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Guidance guarantee lead

Guidance guarantee

16 January 2015

Pádraig Floyd takes a closer look at the world of preretirement counselling

Engagement with scheme members is no longer a simple job of sending out an annual statement. For those who are approaching retirement, it’s a different case altogether and one that cannot be addressed by a brief information session followed by tea and biscuits.

This is in part due to defined contribution (DC) increasing the level and frequency of engagement required. But the real game changer came in the March 2014 Budget announcement when Chancellor George Osborne introduced the concept of a guidance guarantee. Although the government had already allowed for £150 worth of guidance to be available as a tax-free benefit, the provision of high-quality guidance is likely to cost in the region of £700. This creates issues both from the perspective of who picks up the bill and who is delivering the guidance and whether that guidance is likely to be of sufficient quality.

The real question is around how schemes move from delivering generic guidance that allows members to make informed and rational decisions, to creating high-quality information that not only educates but engages the audience.*

By transforming the level of access individuals have to their pension fund from the age of 55, the Chancellor completely upended the level of counselling required for members. As the range of options varies from members choosing to buy an annuity at the point of retirement, right through to taking all of their pension fund as cash, the old-fashioned lifestyle approach of moving members towards a gilts-and-cash fund five years from retirement is now dead.

Newer approaches using more flexible and diverse default funds are also no longer fit for purpose. Schemes will not be allowed to leave members invested without regular reminders that investment strategies should be reviewed. In fact, schemes will now be held responsible for information given to members.

It is for this reason that any counselling offered by the employer or scheme must take into account an individual’s larger financial circumstances and not simply their pension savings. Naturally, employers will need to handle discussing such a topic in a sensitive manner.

Of course, with the budget came the announcement that guidance would be available via government-supported agencies like Citizens Advice, or via telephone and online with The Pensions Advisory Service (TPAS).


To be the most effective, engagement must begin from the moment an individual is enrolled and continue throughout their working life. 

Both of these organisations have a long and successful history in advising individuals on financial matters, and in the case of TPAS, pensions. However, schemes will not be off the hook by suggesting members simply approach these organisations. A framework should be put in place within the business to meet the requirements of the guidance guarantee.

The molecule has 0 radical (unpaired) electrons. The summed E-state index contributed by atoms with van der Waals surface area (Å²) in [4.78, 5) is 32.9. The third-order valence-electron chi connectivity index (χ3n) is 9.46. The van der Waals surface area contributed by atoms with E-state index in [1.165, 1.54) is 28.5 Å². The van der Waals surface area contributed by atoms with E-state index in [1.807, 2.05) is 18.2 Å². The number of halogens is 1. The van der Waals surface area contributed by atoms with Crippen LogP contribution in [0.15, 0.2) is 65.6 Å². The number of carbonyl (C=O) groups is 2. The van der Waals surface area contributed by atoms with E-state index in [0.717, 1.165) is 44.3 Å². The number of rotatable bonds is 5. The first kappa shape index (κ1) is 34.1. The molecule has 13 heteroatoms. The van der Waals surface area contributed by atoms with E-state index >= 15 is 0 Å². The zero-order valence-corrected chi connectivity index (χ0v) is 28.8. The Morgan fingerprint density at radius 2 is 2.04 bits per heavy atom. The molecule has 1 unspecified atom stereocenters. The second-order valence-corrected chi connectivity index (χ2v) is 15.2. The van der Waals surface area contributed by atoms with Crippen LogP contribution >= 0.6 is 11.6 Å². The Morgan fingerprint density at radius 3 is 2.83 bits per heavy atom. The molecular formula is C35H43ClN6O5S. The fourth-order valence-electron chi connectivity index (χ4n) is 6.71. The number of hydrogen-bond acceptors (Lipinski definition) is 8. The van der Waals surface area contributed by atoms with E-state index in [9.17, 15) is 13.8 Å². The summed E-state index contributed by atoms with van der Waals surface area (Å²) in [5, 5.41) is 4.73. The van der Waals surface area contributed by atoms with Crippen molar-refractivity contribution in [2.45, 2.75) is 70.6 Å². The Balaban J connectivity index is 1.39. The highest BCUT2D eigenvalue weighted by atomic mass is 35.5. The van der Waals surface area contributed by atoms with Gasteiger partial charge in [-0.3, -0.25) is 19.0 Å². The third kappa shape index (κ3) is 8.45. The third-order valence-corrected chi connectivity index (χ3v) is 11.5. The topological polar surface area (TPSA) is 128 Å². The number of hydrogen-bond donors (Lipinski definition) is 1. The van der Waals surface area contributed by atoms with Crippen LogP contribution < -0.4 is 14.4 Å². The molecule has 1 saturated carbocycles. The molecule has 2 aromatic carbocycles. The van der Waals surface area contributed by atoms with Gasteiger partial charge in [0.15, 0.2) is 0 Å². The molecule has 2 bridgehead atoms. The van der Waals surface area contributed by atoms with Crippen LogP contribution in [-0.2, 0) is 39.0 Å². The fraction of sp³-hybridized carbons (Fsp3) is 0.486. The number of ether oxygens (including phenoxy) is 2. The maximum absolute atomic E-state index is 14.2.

The allowance of £150 worth of advice as a tax-free benefit may be useful, but is not going to go very far, particularly if spread over the working life of a member. The guidance guarantee put in place by the government is expected to include a degree of face-to-face time with whoever offers the advice. This must be factored into the cost and makes it look increasingly likely this burden will fall upon the plan sponsor.

Any preretirement counselling must fully integrate with whatever programme of member engagement is to be applied across the organisation. A scheme should also look to ensure its preretirement messages are not only compatible with the rest of its communications, but that all communications have a logical progression towards making decisions at retirement.

Schemes may consider the cost of face-to-face advice or guidance on an individual basis as too costly. However, training up internal experts and advisers to offer guidance might be an appealing alternative. This would not only address the need for delivery, but would ensure the communications are completely integrated.

Making use of face-to-face in the form of seminars targeted at specific milestones from retirement is another option. There are companies that tailor content to workforces and provide highly targeted guidance to influence the individual to seek more information, approach the employer to help them, or identify they have complex needs and seek independent advice.

Schemes should consider how Citizens Advice’s and TPAS’s offerings might be integrated within the process. There may be ways the scheme can make use of literature or helplines to offer support to members.

This extends far beyond the employer, with a long-recognised need for financial education before individuals even enter the working population. The  government has made strides towards introducing basic financial understanding into the national curriculum this year and pilot schemes of after-school savings clubs for four-year-olds have attracted support from certain community groups. To be the most effective, engagement must begin from the moment an individual is enrolled and continue throughout their working life.

This sounds onerous, but over time, a little and often is likely to be easier to plan, no more expensive and probably more successful than major campaigns.

Saving for retirement is, after all, a lifetime’s work. Surely, the engagement designed to reach that outcome must be equally consistent to ensure the objective is reached.

* Employers and schemes will need to ensure that they are not giving financial advice within the scope of the Financial Conduct Authority when they are not authorised to provide this advice.

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